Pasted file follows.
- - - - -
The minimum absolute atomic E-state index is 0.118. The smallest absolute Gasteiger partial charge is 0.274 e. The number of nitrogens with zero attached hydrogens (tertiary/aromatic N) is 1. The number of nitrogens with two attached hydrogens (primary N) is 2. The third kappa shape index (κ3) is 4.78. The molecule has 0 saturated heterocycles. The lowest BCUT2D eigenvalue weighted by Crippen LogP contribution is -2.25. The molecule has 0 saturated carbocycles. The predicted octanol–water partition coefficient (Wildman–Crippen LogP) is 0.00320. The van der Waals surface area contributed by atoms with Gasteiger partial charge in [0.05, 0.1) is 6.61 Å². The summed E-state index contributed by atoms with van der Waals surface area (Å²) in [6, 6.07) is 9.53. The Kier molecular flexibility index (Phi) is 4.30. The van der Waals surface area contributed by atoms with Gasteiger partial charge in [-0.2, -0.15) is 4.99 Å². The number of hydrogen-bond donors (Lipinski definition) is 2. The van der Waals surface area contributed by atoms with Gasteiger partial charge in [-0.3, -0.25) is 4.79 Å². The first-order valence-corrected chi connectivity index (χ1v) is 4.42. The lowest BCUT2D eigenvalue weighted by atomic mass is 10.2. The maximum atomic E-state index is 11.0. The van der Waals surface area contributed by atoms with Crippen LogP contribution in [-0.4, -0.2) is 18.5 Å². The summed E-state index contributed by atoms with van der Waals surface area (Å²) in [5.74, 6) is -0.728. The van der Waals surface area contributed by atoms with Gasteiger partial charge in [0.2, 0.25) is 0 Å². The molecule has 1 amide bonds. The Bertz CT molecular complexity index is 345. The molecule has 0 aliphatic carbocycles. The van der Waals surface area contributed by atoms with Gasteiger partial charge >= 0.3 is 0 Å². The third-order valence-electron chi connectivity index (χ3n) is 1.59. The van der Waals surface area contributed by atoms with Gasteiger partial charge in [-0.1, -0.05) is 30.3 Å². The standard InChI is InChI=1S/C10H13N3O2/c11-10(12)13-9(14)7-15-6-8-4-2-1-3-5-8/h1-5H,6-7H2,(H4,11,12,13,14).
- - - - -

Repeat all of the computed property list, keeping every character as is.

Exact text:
The minimum absolute atomic E-state index is 0.118. The smallest absolute Gasteiger partial charge is 0.274 e. The number of nitrogens with zero attached hydrogens (tertiary/aromatic N) is 1. The number of nitrogens with two attached hydrogens (primary N) is 2. The third kappa shape index (κ3) is 4.78. The molecule has 0 saturated heterocycles. The lowest BCUT2D eigenvalue weighted by Crippen LogP contribution is -2.25. The molecule has 0 saturated carbocycles. The predicted octanol–water partition coefficient (Wildman–Crippen LogP) is 0.00320. The van der Waals surface area contributed by atoms with Gasteiger partial charge in [0.05, 0.1) is 6.61 Å². The summed E-state index contributed by atoms with van der Waals surface area (Å²) in [6, 6.07) is 9.53. The Kier molecular flexibility index (Phi) is 4.30. The van der Waals surface area contributed by atoms with Gasteiger partial charge in [-0.2, -0.15) is 4.99 Å². The number of hydrogen-bond donors (Lipinski definition) is 2. The van der Waals surface area contributed by atoms with Gasteiger partial charge in [-0.3, -0.25) is 4.79 Å². The first-order valence-corrected chi connectivity index (χ1v) is 4.42. The lowest BCUT2D eigenvalue weighted by atomic mass is 10.2. The maximum atomic E-state index is 11.0. The van der Waals surface area contributed by atoms with Crippen LogP contribution in [-0.4, -0.2) is 18.5 Å². The summed E-state index contributed by atoms with van der Waals surface area (Å²) in [5.74, 6) is -0.728. The van der Waals surface area contributed by atoms with Gasteiger partial charge in [0.2, 0.25) is 0 Å². The molecule has 1 amide bonds. The Bertz CT molecular complexity index is 345. The molecule has 0 aliphatic carbocycles. The van der Waals surface area contributed by atoms with Gasteiger partial charge >= 0.3 is 0 Å². The third-order valence-electron chi connectivity index (χ3n) is 1.59. The van der Waals surface area contributed by atoms with Gasteiger partial charge in [-0.1, -0.05) is 30.3 Å². The standard InChI is InChI=1S/C10H13N3O2/c11-10(12)13-9(14)7-15-6-8-4-2-1-3-5-8/h1-5H,6-7H2,(H4,11,12,13,14).